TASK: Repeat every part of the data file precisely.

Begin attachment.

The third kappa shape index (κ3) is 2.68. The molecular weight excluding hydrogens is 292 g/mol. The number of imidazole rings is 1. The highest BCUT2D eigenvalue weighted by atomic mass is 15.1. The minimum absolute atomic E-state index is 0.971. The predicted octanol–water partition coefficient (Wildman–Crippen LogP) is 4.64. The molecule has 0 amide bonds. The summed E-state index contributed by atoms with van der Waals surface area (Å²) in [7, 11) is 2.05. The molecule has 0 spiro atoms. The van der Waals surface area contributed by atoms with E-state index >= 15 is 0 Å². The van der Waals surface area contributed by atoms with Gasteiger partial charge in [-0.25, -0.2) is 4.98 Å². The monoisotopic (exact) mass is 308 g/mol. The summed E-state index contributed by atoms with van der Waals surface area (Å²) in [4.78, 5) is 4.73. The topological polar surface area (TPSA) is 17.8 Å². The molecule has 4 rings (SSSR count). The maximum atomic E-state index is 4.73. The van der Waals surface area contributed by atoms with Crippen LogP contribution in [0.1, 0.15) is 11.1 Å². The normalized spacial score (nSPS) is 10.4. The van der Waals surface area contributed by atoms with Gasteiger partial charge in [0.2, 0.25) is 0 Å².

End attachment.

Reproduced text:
The third kappa shape index (κ3) is 2.68. The molecular weight excluding hydrogens is 292 g/mol. The number of imidazole rings is 1. The highest BCUT2D eigenvalue weighted by atomic mass is 15.1. The minimum absolute atomic E-state index is 0.971. The predicted octanol–water partition coefficient (Wildman–Crippen LogP) is 4.64. The molecule has 0 amide bonds. The summed E-state index contributed by atoms with van der Waals surface area (Å²) in [7, 11) is 2.05. The molecule has 0 spiro atoms. The van der Waals surface area contributed by atoms with E-state index >= 15 is 0 Å². The van der Waals surface area contributed by atoms with Gasteiger partial charge in [-0.25, -0.2) is 4.98 Å². The monoisotopic (exact) mass is 308 g/mol. The summed E-state index contributed by atoms with van der Waals surface area (Å²) in [4.78, 5) is 4.73. The topological polar surface area (TPSA) is 17.8 Å². The molecule has 4 rings (SSSR count). The maximum atomic E-state index is 4.73. The van der Waals surface area contributed by atoms with Crippen LogP contribution in [0.1, 0.15) is 11.1 Å². The normalized spacial score (nSPS) is 10.4. The van der Waals surface area contributed by atoms with Gasteiger partial charge in [0.2, 0.25) is 0 Å².